Speaking of murder, I didn’t want to harm the crickets — I just didn’t want them chirping in my bedroom. So I would painstakingly scoop them up using what I called the Cricket-Catcher Kit, which consisted of a plastic cup and a magazine blow-in card. Clamp the cup over the cricket, slide the card under, then carry the whole Kit and Kaboodle to the door and toss the cricket out. Voila!

Well. This system worked pretty well until one Friday night when I arrived at the house after a long week toiling in the City. I opened the door and saw that the floor was moving. I turned on the light to see what the heck was going on, and saw nine zillion (give or take a zillion) crickets hopping up and down — completely covering every inch of the floor. (Not a great deal of floor; it was a small house, remember. But still.)

Child at the front door of the once cricket-infested house

No Cricket Catcher Kit this time. Nope. I grabbed our vacuum cleaner and sucked those little critters right up. I figured it was them or me. And when Dude Man arrived he caulked all around the baseboard so none of their cricket friends could sneak in.

This episode happened in the fall when the crickets were looking for a nice warm home. Next summer when The Dude was looking for his flipflops he discovered they had been nibbled down to the soles. (Rubber is cricket for “dinner,” I guess.) But we discovered that, for dessert, they really like paper mache. The Child’s set of Madeline finger puppets — Madeline, the Torrero, Miss Clavel — had been nibbled down to nubs. Yup. “Eat, or be eaten.” Only not by us — by purple martins.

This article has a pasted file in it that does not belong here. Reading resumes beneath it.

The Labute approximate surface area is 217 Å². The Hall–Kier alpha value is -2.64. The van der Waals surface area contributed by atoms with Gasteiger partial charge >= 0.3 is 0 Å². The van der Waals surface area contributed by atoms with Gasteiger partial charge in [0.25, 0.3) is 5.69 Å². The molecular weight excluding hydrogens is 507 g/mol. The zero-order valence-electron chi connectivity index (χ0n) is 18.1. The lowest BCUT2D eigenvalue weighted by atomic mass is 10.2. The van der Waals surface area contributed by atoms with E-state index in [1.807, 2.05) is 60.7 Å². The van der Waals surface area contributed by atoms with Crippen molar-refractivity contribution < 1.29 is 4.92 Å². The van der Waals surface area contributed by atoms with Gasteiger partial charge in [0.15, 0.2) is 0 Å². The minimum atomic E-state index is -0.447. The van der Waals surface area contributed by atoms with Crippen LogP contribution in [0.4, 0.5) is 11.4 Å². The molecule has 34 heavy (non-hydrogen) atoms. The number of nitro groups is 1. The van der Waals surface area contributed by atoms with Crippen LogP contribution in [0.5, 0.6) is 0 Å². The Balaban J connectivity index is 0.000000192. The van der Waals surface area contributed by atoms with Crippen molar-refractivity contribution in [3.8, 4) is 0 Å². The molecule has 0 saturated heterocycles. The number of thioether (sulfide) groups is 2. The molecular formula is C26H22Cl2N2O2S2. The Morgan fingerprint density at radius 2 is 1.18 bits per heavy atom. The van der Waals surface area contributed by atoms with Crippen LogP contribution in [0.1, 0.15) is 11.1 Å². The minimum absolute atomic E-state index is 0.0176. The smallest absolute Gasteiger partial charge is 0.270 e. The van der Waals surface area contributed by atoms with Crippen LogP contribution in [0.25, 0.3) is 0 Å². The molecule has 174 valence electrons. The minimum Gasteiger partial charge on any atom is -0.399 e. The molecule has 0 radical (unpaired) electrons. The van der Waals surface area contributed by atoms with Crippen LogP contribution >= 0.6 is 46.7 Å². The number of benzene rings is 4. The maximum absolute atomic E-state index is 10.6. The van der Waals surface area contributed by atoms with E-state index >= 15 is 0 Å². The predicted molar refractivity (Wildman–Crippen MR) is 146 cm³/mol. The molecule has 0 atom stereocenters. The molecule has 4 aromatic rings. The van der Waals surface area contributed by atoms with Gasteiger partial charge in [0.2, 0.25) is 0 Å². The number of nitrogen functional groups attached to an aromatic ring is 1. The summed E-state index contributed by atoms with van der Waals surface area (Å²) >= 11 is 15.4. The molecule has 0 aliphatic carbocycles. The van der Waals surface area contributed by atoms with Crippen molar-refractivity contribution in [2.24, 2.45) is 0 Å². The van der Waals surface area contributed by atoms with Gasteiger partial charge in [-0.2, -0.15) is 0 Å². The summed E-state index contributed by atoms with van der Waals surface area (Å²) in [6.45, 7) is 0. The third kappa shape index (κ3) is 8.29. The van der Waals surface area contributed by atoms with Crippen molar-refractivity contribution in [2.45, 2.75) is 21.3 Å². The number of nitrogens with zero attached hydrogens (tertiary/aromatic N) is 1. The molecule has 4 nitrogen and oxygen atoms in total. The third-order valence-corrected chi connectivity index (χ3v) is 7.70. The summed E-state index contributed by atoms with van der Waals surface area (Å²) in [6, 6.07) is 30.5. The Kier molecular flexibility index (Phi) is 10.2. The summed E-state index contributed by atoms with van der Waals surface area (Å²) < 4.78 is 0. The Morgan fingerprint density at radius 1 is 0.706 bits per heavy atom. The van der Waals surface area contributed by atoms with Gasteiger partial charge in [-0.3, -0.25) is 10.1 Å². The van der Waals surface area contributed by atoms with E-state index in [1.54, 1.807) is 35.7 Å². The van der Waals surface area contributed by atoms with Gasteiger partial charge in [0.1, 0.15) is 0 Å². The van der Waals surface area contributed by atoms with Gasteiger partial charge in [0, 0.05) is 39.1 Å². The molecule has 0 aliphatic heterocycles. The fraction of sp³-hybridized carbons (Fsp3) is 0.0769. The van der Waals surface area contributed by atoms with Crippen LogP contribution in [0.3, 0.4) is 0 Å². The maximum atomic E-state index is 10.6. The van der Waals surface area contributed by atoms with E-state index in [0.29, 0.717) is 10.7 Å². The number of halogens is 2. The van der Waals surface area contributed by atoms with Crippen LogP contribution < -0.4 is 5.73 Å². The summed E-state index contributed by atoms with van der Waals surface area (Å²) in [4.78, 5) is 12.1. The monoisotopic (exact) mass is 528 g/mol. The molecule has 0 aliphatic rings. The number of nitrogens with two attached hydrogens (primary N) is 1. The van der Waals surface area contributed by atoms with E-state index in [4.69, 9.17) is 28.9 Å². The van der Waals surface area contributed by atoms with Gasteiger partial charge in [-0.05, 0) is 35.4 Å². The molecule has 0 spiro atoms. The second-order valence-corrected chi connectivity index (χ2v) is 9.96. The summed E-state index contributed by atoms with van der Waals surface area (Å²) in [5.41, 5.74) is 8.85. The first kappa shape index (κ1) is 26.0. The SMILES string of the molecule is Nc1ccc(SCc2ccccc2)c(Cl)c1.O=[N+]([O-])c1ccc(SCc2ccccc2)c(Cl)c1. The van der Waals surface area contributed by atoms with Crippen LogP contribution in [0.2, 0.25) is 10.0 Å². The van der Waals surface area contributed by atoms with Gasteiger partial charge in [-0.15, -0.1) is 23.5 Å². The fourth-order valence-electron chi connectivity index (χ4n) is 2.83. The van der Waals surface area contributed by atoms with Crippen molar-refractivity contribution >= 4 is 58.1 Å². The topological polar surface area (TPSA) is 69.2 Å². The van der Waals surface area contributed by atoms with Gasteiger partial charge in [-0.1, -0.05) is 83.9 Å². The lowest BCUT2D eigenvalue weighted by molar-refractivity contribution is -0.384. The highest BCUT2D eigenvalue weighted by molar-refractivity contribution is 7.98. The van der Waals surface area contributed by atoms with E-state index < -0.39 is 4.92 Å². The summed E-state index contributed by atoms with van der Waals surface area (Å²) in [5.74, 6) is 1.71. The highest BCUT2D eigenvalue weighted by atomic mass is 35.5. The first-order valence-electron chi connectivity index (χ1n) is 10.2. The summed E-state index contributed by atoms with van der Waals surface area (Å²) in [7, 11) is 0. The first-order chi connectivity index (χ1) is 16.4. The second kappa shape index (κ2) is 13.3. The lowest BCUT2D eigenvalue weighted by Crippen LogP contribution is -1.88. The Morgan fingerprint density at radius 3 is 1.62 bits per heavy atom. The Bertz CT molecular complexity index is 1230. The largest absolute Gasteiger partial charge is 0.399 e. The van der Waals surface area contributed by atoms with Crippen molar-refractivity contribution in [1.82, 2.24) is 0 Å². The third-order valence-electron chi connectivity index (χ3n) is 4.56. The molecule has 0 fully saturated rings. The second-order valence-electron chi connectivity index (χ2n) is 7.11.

No photos exist of the Madeline finger puppets, even pre-chewing. But here’s a cute one of the Child reading

Amagansett, New York. June 2021

 

 

Fish gotta swim, birds gotta fly

Standard

‘Surgeons gotta, well, do surgery’

Years ago, when The Dude and I were dating (well, actually, we were more than just “dating,” but that’s what one called it then), I went through a rather nasty spell of tummy trouble.

The pain was sometimes so severe, and attacks of gastric distress so sudden, that I would stay over at Dude Man’s place. Aside from the fact that I was smitten with him, I felt safer there since he was a doctor and all.

(The photo at the top of this post is what he looked like when I met him. He told me he grew that rather unfortunate mustache to “look older” to his patients. I suppose it worked, if you were the sort of patient who thinks a 31-year-old with an orange mustache looks “old.”)

Young Doctor Dude-In-Training (right) and his Med School buddies experimenting with “medical” marijuana

Turns out I had good reason to feel safer with him. One night the pain was so bad I had to go to the emergency room. “I’d better go with you,” he said. “If there’s a surgical resident on call, he (residents were almost always a “he” back then) will want to ‘open you up to see what’s going on.'”

He went on to explain that doctors want to do what they’re trained to do: surgeons wanna cut, radiologists wanna x-ray, gynecologists wanna, well, you know.